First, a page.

Why? Because employers have a tendency to low-ball their employees—it's in their best interest to start low so that if you choose to counteroffer, the numbers won't be too outrageous. Those who don't ask for more miss out on tons of money.
Salary talks might be uncomfortable, but realize that counteroffers and negotiations are just another routine process. There is no shame attached to asking for what you truly deserve. And with proper preparation, you can come out a stronger, more confident professional.
Check out these negotiation best practices to help make the conversation go as smoothly as possible:
1. Wait for the employer to make an offer. See if you can push or delay the salary discussion until after you've secured the position and proven yourself valuable to the company, says Liz Taylor, founder of the consulting company Etiquette Principles. "Think about it this way, if the employer wants you to work at their company then you are in a much better position of power to negotiate," she says.
Same goes for asking for a raise during your performance review. First, discuss your performance, and see if they'll be giving you the standard cost-of-living raise—then get into your killer negotiation mode as soon as the number is on the table. If you absolutely can't avoid revealing your desired salary range first, stick to your guns and state what you know you're worth. Be prepared to walk away if you have to.
2. Don't mention personal reasons why you need money. This reeks of desperation—not to mention the fact that discussing your personal issues is very unprofessional. "My wife just had twins, I just bought a new house. These are not justifications for salary increases," says certified executive coach Marsha Egan.
3. Be flexible. One way to achieve flexibility is to offer a range rather than a firm number. "If a company can't meet you at the magical number, be open to alternatives such as profit sharing, strong benefit platform, stock options, company car with expense allowance, etc. Some of these perks really add up quickly," Taylor says.
4. Give the employer hard evidence as a reference. Respect your employer's time by coming prepared with research and a hard copy of your salary request. This way, he won't have to take notes himself. Your research should include your market value (which you can research using salary calculators) as well as your (past or potential) quantifiable contribution to the company. Talk to other folks in your field about average ranges just to confirm your asking salary range is realistic. "Lean on someone in the HR field to do a salary survey for you to determine what similar positions are paying," Taylor says. "Knowing industry averages and market demand are crucial in your negotiations." Your goal should be to get at least the market rate based on your experience and your position.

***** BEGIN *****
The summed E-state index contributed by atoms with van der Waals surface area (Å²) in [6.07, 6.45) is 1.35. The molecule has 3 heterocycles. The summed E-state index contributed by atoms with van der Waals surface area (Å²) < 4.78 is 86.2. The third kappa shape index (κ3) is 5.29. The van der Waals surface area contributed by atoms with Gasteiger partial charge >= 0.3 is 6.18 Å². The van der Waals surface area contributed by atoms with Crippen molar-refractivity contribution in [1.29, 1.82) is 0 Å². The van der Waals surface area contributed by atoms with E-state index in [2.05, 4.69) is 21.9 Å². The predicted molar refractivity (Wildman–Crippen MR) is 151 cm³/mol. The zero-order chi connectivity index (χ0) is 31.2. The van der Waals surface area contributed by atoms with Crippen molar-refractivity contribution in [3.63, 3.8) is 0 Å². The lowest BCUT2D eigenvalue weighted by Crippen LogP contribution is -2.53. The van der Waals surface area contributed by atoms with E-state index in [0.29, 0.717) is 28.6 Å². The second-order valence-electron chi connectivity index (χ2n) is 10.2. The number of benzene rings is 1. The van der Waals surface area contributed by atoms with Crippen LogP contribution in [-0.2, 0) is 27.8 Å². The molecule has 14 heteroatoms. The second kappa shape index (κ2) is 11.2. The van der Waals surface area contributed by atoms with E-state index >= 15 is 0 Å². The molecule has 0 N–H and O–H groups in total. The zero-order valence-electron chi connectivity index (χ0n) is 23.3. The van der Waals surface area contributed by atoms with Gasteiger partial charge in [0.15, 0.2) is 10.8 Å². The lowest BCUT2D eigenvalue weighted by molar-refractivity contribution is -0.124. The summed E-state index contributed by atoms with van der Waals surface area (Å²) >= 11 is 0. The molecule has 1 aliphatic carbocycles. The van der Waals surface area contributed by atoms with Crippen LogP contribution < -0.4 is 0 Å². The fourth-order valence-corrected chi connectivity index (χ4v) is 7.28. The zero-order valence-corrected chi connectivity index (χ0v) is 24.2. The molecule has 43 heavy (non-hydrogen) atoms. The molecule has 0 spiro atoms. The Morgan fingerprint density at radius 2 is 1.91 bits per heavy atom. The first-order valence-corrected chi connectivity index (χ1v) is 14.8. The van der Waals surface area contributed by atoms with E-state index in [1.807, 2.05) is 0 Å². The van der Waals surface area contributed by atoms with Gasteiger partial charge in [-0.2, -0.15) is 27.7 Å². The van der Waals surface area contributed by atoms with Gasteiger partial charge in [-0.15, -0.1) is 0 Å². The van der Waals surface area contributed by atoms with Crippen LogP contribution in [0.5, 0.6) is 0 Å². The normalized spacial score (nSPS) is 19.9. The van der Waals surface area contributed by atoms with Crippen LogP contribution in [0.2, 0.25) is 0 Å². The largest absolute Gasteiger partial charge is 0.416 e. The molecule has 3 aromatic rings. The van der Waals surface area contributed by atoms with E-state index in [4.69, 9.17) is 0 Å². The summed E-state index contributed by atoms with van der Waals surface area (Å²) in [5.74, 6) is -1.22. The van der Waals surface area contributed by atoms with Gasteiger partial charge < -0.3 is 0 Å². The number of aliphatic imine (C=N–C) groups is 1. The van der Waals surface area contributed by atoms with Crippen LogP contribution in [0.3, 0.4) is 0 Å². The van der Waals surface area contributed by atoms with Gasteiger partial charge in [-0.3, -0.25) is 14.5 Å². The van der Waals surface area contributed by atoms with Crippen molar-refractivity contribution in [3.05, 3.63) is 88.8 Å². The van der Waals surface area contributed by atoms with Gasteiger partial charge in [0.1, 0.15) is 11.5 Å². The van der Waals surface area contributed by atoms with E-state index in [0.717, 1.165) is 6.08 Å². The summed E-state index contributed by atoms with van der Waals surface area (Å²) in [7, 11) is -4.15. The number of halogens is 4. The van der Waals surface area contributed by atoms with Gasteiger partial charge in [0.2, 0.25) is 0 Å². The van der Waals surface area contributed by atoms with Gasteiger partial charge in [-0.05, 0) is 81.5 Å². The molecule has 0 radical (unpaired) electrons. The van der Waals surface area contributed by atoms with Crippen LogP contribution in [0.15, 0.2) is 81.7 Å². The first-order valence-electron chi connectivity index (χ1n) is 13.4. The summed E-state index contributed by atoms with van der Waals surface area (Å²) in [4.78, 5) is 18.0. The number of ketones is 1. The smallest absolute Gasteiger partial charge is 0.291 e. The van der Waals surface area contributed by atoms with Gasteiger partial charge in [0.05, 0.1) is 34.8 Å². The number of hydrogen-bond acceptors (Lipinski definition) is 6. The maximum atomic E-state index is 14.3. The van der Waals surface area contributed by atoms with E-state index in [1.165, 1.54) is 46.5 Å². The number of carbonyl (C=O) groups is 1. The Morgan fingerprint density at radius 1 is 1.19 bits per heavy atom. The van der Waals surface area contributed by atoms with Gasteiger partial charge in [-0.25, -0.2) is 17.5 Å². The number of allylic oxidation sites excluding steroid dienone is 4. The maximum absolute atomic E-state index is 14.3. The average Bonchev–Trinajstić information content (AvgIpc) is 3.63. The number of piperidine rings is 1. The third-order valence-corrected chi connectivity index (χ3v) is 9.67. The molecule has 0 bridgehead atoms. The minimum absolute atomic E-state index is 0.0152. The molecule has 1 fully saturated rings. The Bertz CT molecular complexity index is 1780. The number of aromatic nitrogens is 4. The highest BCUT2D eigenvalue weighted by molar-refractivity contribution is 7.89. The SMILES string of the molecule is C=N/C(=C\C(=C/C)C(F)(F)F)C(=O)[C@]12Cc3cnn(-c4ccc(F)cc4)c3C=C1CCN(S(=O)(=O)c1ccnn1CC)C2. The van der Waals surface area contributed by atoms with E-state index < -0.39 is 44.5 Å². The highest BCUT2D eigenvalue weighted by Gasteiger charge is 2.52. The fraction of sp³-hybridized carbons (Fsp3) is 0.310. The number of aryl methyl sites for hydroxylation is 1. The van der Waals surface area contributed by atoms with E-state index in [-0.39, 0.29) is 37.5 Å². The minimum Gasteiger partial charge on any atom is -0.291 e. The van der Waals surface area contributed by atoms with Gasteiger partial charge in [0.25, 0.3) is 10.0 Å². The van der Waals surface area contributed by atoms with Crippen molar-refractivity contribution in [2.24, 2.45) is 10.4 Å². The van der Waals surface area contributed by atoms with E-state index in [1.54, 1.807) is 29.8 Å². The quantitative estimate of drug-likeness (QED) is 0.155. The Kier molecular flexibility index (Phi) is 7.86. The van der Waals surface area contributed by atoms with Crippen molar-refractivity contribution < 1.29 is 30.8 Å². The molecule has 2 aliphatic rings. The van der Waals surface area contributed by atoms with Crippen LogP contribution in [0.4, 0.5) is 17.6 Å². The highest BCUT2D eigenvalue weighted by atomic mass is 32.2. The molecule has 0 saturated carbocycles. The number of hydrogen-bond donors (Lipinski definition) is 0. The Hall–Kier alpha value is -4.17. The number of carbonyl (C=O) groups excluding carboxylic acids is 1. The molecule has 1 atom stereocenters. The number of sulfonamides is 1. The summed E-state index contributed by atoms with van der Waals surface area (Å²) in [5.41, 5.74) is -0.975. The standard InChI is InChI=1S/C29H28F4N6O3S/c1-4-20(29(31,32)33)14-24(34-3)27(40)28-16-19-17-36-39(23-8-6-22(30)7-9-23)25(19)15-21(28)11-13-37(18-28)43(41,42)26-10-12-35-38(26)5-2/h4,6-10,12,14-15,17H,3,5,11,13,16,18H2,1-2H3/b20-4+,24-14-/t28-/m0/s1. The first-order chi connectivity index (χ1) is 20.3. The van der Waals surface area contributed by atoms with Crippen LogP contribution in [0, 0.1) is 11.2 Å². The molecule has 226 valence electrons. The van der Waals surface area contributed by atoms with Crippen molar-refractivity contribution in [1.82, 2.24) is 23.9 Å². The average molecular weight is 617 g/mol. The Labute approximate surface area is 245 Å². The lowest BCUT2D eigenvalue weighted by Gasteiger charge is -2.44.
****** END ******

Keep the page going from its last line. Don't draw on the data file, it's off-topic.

5. Never interrupt, ever. Egan stresses this point—it might be tempting to interrupt in the heat of the moment but talking over your boss won't do you any favors.
6. Give them time to think about it. They might have to consult their uppers or do some more research themselves. Let them know that they don't have to respond to your counteroffer right away.
7. If you get shot down, don't show disappointment. Take it in stride, Egan says. "Follow it up with 'what can I do differently or more of to assure that I will receive the increase I seek next year?'" she says. "Take notes on all this, give your boss quarterly progress reports and do each one 110 percent."
8. End the conversation on a light, friendly note. Thank them for their time and ask about how they're doing in general. Small talk can go a long way after an intense conversation.
Ritika Trikha is a writer for CareerBliss, an online career community dedicated to helping people find happiness in the workplace. Check out CareerBliss for millions of job listings, company reviews, salary information, and a free career happiness assessment.